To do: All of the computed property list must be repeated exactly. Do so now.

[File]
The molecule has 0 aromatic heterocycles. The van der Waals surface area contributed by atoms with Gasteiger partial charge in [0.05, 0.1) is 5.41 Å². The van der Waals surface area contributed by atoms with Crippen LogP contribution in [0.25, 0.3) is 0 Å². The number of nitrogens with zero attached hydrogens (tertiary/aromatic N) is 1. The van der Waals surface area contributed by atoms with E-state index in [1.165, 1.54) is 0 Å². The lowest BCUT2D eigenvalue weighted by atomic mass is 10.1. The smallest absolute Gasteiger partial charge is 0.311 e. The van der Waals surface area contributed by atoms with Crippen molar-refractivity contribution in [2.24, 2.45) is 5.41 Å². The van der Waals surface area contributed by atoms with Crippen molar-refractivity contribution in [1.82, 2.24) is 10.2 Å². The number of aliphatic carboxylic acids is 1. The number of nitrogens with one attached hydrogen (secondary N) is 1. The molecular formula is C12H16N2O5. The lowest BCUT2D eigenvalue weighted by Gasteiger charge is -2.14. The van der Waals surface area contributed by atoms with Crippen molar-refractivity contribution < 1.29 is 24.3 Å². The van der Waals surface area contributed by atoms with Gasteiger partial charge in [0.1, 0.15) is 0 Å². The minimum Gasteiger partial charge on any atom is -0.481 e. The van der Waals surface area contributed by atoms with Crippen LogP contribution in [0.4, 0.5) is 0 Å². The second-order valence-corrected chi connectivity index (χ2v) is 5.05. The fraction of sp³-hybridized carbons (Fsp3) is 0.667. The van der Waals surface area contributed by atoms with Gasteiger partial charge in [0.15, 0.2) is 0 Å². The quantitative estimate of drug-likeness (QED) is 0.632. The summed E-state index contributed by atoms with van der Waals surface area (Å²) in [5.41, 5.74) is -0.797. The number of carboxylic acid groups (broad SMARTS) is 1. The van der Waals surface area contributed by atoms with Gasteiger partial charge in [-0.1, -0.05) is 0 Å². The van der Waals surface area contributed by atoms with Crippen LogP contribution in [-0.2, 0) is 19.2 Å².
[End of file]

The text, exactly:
The molecule has 0 aromatic heterocycles. The van der Waals surface area contributed by atoms with Gasteiger partial charge in [0.05, 0.1) is 5.41 Å². The van der Waals surface area contributed by atoms with Crippen LogP contribution in [0.25, 0.3) is 0 Å². The number of nitrogens with zero attached hydrogens (tertiary/aromatic N) is 1. The van der Waals surface area contributed by atoms with E-state index in [1.165, 1.54) is 0 Å². The lowest BCUT2D eigenvalue weighted by atomic mass is 10.1. The smallest absolute Gasteiger partial charge is 0.311 e. The van der Waals surface area contributed by atoms with Crippen molar-refractivity contribution in [2.24, 2.45) is 5.41 Å². The van der Waals surface area contributed by atoms with Crippen molar-refractivity contribution in [1.82, 2.24) is 10.2 Å². The number of aliphatic carboxylic acids is 1. The number of nitrogens with one attached hydrogen (secondary N) is 1. The molecular formula is C12H16N2O5. The lowest BCUT2D eigenvalue weighted by Gasteiger charge is -2.14. The van der Waals surface area contributed by atoms with Crippen molar-refractivity contribution < 1.29 is 24.3 Å². The van der Waals surface area contributed by atoms with Gasteiger partial charge in [0.1, 0.15) is 0 Å². The minimum Gasteiger partial charge on any atom is -0.481 e. The van der Waals surface area contributed by atoms with Crippen LogP contribution in [0.4, 0.5) is 0 Å². The second-order valence-corrected chi connectivity index (χ2v) is 5.05. The fraction of sp³-hybridized carbons (Fsp3) is 0.667. The van der Waals surface area contributed by atoms with Gasteiger partial charge in [0.15, 0.2) is 0 Å². The quantitative estimate of drug-likeness (QED) is 0.632. The summed E-state index contributed by atoms with van der Waals surface area (Å²) in [5.41, 5.74) is -0.797. The number of carboxylic acid groups (broad SMARTS) is 1. The van der Waals surface area contributed by atoms with Gasteiger partial charge in [-0.1, -0.05) is 0 Å². The van der Waals surface area contributed by atoms with Crippen LogP contribution in [-0.2, 0) is 19.2 Å².